Border Environment Cooperation Commission

City of Uvalde Municipal Solid Waste Landfill Expansion

Uvalde, Texas


General Criteria

Human Health and Environment

Technical Feasibility

Financial Feasibility

Public Participation

Sustainable Development


List of Documents

General Criteria

1.     Type of Project. The project consists of the expansion of the city’s Municipal Solid Waste Landfill (MSWL), by opening the second cell, and the replacement of the operation and maintenance equipment for the City of Uvalde, Texas.


2.     Project Location. The City of Uvalde, the project sponsor, is located in Uvalde County in the State of Texas, approximately 55 miles north of the U.S./Mexico border, and is located inside the 62-mile border zone.  The current population in the City of Uvalde is approximately 16,214, and the population is expected to reach 31,379 in the year 2025.

Currently the landfill facility receives waste from the city of Uvalde, Uvalde County, Rocksprings and Garner State Park.


3.     Project Description and Work Tasks

The project consists of the expansion of the city’s MSWL, by the construction of a second cell and the replacement of the operation and maintenance equipment. The MSWL will serve most of the County’s existing population. In July 1985, the Texas Natural Resources Conservation Commission (TNRCC), formerly Texas Department of Health, issued a MSW Permit No. 1725 to the City of Uvalde to operate a 57.50 acre site, as a Type I Municipal Solid Waste Facility. The city acquired used equipment to operate and maintain the MSWL. The MSWL started operations in 1987. In 1994, the city initiated a permit modification to comply with the new Subtitle D federal regulations for MSWL facilities. The permit was granted by the TNRCC in 1996.


The City’s MSWL facility is divided into three stages or cells: Stage “A”, which is the current operating cell; Stage “B”, adjacent to cell “A”, which is the cell currently being constructed; and Stage “C”, adjacent to cell “B”, which will be a future cell. The annual municipal solid waste volume accommodated at the City’s facility is approximately 80,421 C.Y., including construction debris and compacted cover material. At this deposition rate, the remaining life of Stage “A” is approximately 12 months. The approximate projected useful life for Stage “B” is of 11 years, and 15 years for future cell “C”. It is expected cell “B” will be ready to start operation by July 2001.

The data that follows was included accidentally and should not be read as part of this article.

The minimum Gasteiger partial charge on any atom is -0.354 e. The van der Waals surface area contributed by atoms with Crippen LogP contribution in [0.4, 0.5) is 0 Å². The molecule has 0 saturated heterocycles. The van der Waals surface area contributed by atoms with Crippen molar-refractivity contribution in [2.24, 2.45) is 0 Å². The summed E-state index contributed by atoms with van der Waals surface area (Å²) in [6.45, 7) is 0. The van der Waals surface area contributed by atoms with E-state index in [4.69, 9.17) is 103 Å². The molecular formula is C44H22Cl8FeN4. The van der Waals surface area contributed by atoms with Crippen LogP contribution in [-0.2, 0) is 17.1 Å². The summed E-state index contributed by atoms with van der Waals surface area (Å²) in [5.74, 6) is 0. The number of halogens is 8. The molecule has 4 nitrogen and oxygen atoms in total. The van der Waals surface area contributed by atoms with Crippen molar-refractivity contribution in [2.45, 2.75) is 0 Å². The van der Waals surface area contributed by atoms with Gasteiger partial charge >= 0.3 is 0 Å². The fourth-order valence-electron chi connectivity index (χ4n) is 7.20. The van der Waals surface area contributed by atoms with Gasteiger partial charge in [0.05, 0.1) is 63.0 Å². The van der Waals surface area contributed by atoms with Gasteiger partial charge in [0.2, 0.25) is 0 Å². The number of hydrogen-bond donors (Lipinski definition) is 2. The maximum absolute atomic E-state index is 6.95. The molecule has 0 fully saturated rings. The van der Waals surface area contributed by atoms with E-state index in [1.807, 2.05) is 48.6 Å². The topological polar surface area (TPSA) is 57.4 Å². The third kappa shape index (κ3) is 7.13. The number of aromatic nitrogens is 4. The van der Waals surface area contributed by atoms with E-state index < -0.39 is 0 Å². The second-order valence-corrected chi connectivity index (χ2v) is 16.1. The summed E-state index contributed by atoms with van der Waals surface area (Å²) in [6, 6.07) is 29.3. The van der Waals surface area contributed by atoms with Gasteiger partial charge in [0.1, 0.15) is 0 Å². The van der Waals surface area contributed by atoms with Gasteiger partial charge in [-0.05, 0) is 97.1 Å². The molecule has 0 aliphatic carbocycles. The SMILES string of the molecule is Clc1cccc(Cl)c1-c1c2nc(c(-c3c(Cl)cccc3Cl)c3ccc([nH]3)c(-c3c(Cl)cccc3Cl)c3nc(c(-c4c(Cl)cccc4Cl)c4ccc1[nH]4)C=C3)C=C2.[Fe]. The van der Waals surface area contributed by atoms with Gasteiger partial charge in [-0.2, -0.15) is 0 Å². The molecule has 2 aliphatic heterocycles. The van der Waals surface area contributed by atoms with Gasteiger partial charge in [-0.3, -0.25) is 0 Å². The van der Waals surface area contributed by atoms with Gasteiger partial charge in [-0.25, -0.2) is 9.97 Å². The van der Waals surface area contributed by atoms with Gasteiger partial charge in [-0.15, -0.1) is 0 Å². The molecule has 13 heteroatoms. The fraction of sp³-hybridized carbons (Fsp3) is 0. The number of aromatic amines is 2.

When the City started operation of the MSWL, in 1987, the heavy equipment purchased for the operation and maintenance of the facility, was already used but in good condition. At this time the City intends to replace all of the operation and maintenance equipment due to the fact the equipment has reached its useful life.


4.   Compliance with International Treaties and Agreements. The project will not have any international impact, as all operations are monitored and approved by the TNRCC. The MSWL will not receive or send waste from or to other sites.


Human Health and Environment


1.      Human Health/Environmental Need. The project will address human health and environmental concerns by providing adequate solid waste collection and disposal for the residents of the City of Uvalde and adjacent areas within the County of Uvalde.

The existing City’s Municipal Solid Waste Landfill (MSWL) facility was designed for three stages or cells, the first cell has a remaining life of approximately one year. In order for the City to continue utilizing its MSWL, a new cell must be constructed and in operation on or before the first cell is full and closed.

The project will allow the citizens of Uvalde and the surrounding areas to continue to properly dispose of municipal solid waste. This project minimizes potential for illegal dumping in and around the city due to the proximity of the MSWL.